4 Things You Need To Know About Preventive Mastectomies

Angelina Jolie made headlines two years ago when she revealed she had undergone a bilateral prophylactic mastectomy (preventive double mastectomy) after learning that she carried a mutation on the BRCA1 gene that gave her an estimated 87 percent risk of breast cancer. With fearless candor, she recalled the physical and emotional struggle she faced before and after the procedure. Her confession had other cancer-free women with similar gene mutations wondering: Is that the right decision for me, too? 

Before you undertake this critical decision, inform yourself on the process of having a preventive mastectomy:

MORE: 5 Things Every Latina Should Know About Breast Cancer

1. Mast: Option

Who should consider a preventive mastectomy? 

There is no one-answer-fits-all approach to determining who should have a preventive mastectomy. Testing positive for an abnormal BCRA1, BCRA2 or PALB2 gene means you have a much higher risk of developing breast cancer over the course of your lifetime. Knowing this gives you several options: cancer surveillance, chemoprevention or a prophylactic (preventive) mastectomy. Surveillance means carefully monitoring symptoms of breast cancer; chemoprevention involves medication to reduce the risk of developing breast cancer; and a preventative double mastectomy involves removing both of your breasts. 

A prophylactic mastectomy can reduce the risk of developing breast cancer by 90 percent. However, it is a serious, irreversible decision that can have considerable impact upon your life, and it is important not to make a fear-driven decision. Consult with your doctor and loved ones to determine how best to address your personal situation.

2. Mast: Recovery + Wound Care

How long will it take to recover?

As with any other surgery, your body will need time to heal. Hospital stays average three days or less, and at-home recovery can about three to six weeks, according to BreastCancer.org. The day after your surgery, a medical professional will likely teach you an exercise routine that helps prevent arm and shoulder stiffness and prevents the formation of significant scar tissue. You will also be instructed on the proper pain medications, how to care for the dressing over your incision(s), and how to care for a surgical drain.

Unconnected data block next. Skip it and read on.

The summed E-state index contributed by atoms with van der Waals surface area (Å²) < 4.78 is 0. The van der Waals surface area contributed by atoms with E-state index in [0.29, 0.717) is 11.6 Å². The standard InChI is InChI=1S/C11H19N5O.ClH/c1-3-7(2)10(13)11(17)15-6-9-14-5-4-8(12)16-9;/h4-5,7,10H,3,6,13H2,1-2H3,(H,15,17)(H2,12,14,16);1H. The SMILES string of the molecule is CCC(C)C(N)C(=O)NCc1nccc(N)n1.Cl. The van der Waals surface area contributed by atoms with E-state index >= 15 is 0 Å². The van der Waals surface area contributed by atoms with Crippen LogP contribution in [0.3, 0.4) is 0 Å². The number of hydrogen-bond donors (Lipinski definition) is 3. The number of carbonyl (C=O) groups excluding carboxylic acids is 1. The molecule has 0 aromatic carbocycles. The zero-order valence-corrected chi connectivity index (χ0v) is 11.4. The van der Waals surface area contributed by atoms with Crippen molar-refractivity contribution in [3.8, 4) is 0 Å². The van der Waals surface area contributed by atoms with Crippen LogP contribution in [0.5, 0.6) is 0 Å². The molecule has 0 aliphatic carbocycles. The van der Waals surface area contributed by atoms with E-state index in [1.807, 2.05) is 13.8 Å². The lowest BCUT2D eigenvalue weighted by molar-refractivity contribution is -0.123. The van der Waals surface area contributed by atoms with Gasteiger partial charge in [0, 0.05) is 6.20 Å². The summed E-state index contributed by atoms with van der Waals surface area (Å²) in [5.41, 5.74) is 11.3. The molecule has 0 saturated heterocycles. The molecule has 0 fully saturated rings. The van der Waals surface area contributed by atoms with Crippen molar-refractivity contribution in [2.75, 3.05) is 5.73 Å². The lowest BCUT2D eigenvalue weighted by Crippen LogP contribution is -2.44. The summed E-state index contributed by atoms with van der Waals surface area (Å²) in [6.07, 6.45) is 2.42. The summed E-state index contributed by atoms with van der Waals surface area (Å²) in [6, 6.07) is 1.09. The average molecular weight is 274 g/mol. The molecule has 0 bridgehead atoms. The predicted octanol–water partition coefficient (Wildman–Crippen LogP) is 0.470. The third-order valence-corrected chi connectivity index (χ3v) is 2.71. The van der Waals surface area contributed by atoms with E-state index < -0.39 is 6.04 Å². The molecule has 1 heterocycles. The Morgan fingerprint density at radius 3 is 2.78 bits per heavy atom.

From a practical standpoint, make sure you have plenty of friends and family on board to help with meals, laundry, shopping, childcare, etc. Many women who have had mastectomies also recommend stocking up on oversized button-down shirts (brilliant!), body pillows, electric toothbrushes, as you will have limited arm motion, and dry shampoo, as showering may be difficult or impossible in the days following the surgery. 

3. Mast: Breast Reconstruction

Can I have a breast reconstruction? 

Yes. Women can choose to have breast reconstruction performed immediately after their mastectomy or in the months and years following the surgery. Some women may have concerns over their nipples and areolas, however options do exist to leave them intact — although, you may not experience a full return of erogenous sensation. 

Angelina Jolie wrote of her decision to undergo a procedure called a "nipple delay." Essentially, the nipple-saving step involves severing the blood vessels and breast tissue beneath the nipple so it no longer depends upon the underlying tissue for blood supply. It then becomes used to getting blood from the skin surrounding it. As Jolie wrote, it causes pain and bruising, but it increases the chance of saving the nipple.

Women also have the option of undergoing a nipple-sparing technique during the mastectomyEssentially, doctors make a small incision around the areola, and remove cancerous breast tissue through the incision. They create a natural skin envelope that can be filled with a breast implant or tissue from another part of the body. 

4. Mast: Emotional Recovery

Will it be emotionally difficult?

The emotional process of deciding to get a mastectomy and getting a mastectomy can be incredibly painful for women. You may feel that you've lost a part of yourself. You may not feel sexy. You may suffer from low self-esteem. You will not be able to breastfeed, which can be extremely emotionally distressing for women who plan to have children. You may miss your breasts, and feel guilty for doing so, because you are lucky enough to be cancer-free and alive.

All of these feelings are completely normal. It's okay to mourn the loss of your breasts.

Before you make a decision that could change your life, take the time to consult with your friends, your family, your loved one, your doctor, and most important, yourself.